G20 does not agree on climate targets in the communique


NAPLES, July 23 (Reuters) – Energy and environment ministers of the group of 20 rich nations failed to agree on the wording of the key climate change commitments in their final communiqué, Italy’s ecological transformation minister Roberto Cingolani said Friday.

The G20 meeting was seen as a crucial step ahead of the United Nations climate talks, known as COP 26, which will take place in Glasgow in 100 days in November.

Failure to agree on a common language before this meeting is likely to be seen as a setback to hopes for meaningful agreement in Scotland.

Cingolani told reporters that ministers could not agree on two contentious issues that would now have to be debated at a G20 summit in Rome in October.

“The commitments made today lack substance and ambition. It is now up to the G20 leaders to reject this document at the October summit,” said the online activist network Avaaz.

Italy holds the rotating presidency of the G20, and Cingolani, chairing the two-day meeting, said negotiations with China, Russia and India had proven particularly difficult.

Cingolani said China and India ended up refusing to sign the two controversial points.

One of them was phasing out coal-fired power, which most countries wanted to achieve by 2025, but some said it was impossible for them.

The other concerned the formulation of a 1.5-2 degree Celsius limit for global temperature rise, which was set by the Paris Agreement of 2015.

Global average temperatures have already risen by more than 1 degree compared to the pre-industrial base values ​​used by scientists and are well on the way to exceed the 1.5 to 2 degree limit.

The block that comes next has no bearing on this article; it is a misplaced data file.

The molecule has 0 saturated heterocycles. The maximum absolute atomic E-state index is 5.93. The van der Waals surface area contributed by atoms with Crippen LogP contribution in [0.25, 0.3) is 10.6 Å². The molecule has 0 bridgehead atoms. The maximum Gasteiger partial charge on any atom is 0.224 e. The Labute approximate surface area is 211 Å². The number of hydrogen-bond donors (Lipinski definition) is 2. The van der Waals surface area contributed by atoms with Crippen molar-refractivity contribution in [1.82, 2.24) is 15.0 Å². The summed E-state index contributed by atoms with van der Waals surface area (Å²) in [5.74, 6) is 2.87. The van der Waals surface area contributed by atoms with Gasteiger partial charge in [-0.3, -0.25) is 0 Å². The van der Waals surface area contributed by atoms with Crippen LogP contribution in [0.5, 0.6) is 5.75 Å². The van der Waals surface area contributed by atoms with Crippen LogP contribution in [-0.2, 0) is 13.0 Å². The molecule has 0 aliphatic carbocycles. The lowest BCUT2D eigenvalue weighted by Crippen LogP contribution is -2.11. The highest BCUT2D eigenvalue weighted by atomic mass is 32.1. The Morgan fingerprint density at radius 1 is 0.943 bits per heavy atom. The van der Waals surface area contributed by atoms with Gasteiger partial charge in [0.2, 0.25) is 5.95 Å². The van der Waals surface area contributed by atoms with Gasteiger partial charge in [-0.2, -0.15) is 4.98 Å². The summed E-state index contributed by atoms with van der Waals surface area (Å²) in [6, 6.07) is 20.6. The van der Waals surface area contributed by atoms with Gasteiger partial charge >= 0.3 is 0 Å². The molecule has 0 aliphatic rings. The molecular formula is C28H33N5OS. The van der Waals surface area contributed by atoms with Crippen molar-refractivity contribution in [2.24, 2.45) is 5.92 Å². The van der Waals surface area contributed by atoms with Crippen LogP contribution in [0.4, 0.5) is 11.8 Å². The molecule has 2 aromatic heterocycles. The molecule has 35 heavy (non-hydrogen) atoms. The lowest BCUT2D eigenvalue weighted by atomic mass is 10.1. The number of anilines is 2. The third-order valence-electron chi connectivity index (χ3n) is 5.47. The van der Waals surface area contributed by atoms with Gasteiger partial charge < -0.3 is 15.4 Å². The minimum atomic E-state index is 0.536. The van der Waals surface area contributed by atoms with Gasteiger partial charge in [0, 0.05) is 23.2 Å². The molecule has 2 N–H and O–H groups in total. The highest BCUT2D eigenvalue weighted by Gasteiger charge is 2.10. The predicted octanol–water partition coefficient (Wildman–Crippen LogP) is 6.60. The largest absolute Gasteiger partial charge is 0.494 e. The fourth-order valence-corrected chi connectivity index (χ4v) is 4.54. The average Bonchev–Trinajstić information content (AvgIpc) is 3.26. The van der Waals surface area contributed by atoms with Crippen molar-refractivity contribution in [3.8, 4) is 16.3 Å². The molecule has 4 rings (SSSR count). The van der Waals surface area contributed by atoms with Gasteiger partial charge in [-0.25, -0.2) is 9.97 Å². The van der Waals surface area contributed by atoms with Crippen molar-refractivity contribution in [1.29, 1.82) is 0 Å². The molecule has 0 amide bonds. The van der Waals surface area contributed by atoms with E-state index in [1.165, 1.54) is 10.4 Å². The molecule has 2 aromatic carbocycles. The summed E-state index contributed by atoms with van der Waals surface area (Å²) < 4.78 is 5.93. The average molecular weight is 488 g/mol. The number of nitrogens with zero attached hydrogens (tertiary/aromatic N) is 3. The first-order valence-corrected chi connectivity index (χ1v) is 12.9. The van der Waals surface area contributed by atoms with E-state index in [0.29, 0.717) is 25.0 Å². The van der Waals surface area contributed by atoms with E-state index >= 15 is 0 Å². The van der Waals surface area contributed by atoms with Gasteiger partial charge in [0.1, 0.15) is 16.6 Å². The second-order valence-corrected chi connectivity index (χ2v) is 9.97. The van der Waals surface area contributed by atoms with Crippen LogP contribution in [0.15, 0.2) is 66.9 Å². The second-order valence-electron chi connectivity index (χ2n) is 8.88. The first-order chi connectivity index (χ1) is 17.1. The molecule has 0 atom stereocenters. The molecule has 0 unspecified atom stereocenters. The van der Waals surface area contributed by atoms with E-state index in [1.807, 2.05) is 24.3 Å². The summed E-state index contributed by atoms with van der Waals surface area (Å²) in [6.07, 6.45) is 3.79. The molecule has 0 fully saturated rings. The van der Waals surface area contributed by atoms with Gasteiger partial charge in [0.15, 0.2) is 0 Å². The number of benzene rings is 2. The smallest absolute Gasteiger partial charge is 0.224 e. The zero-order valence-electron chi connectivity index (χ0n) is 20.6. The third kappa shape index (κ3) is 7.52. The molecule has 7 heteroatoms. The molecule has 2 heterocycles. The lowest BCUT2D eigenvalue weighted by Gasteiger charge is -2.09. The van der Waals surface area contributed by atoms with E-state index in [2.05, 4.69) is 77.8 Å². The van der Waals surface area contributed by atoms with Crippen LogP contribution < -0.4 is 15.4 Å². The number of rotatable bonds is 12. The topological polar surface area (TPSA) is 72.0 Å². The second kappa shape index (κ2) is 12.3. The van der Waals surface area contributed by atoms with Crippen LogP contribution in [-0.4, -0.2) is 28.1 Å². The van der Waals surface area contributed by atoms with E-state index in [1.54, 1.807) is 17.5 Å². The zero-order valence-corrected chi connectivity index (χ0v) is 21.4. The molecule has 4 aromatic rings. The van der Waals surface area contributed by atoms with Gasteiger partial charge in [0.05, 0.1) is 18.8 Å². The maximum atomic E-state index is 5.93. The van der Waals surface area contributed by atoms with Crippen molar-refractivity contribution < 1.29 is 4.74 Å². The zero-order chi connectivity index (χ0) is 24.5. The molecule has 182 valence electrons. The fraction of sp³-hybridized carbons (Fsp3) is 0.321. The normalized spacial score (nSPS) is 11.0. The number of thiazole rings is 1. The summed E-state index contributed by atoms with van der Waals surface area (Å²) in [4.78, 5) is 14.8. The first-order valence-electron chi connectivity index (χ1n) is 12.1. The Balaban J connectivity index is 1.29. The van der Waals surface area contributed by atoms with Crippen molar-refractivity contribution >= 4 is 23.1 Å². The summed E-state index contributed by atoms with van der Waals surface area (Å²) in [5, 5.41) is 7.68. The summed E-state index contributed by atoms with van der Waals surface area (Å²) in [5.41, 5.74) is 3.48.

“Some countries wanted to move faster than Paris agreed and limit temperatures to 1.5 degrees within a decade, but others with a more carbon-based economy said we should just stick to the Paris agreements,” said Cingolani.

The final communiqué planned for Friday will probably not be published until Saturday, he added.

In the run-up to COP 26, environmental activists had hoped that the G20 meeting would lead to a strengthening of climate targets, new commitments to climate finance and an increase in the number of countries committed to net zero emissions by 2050.

“The G20 are not delivering any results. Italy’s G20 slogan is ‘People, Planet, Prosperity’ but today the G20 is delivering ‘Pollution, Poverty and Paralysis’, Avaaz said.

Cingolani said the G20 had not made any new financial commitments, but added that Italy would increase its own climate finance for underdeveloped countries.

The urgency for climate action was made clear this month by deadly floods in Europe, fires in the United States and scorching temperatures in Siberia, but countries remain at odds over how to pay for costly measures to reduce global warming.

Despite the two disagreements, Cingolani said the G20 had drafted a 58-point communiqué and that all countries agreed that decarbonization was a necessary goal.

“The G20 has for the first time accepted that climate and energy policies are closely linked,” he said when asked which aspect of the package he was most satisfied with.

“What happened today would have been unthinkable four months ago,” he added.

In the run-up to the full communique, the Italian Presidency published a summary of the agreement under headings such as “Fighting Climate Change”, “Clean Energy”, “Climate Finance,” Research and Development “and” Smart Cities “.

It referred to a 2009 agreement that would see developed countries collectively provide $ 100 billion in climate finance annually through 2020 to poorer countries, many of whom are grappling with rising sea levels, storms and droughts made worse by climate change become. This goal has yet to be achieved.

Nonetheless, the Italian Presidency’s executive summary states that the commitment “remains at the center” and there is “a commitment to increase contributions every year until 2025”.

Editing by Barbara Lewis, Crispian Balmer, and Giles Elgood

Our Standards: The Thomson Reuters Trust Principles.


Leave A Reply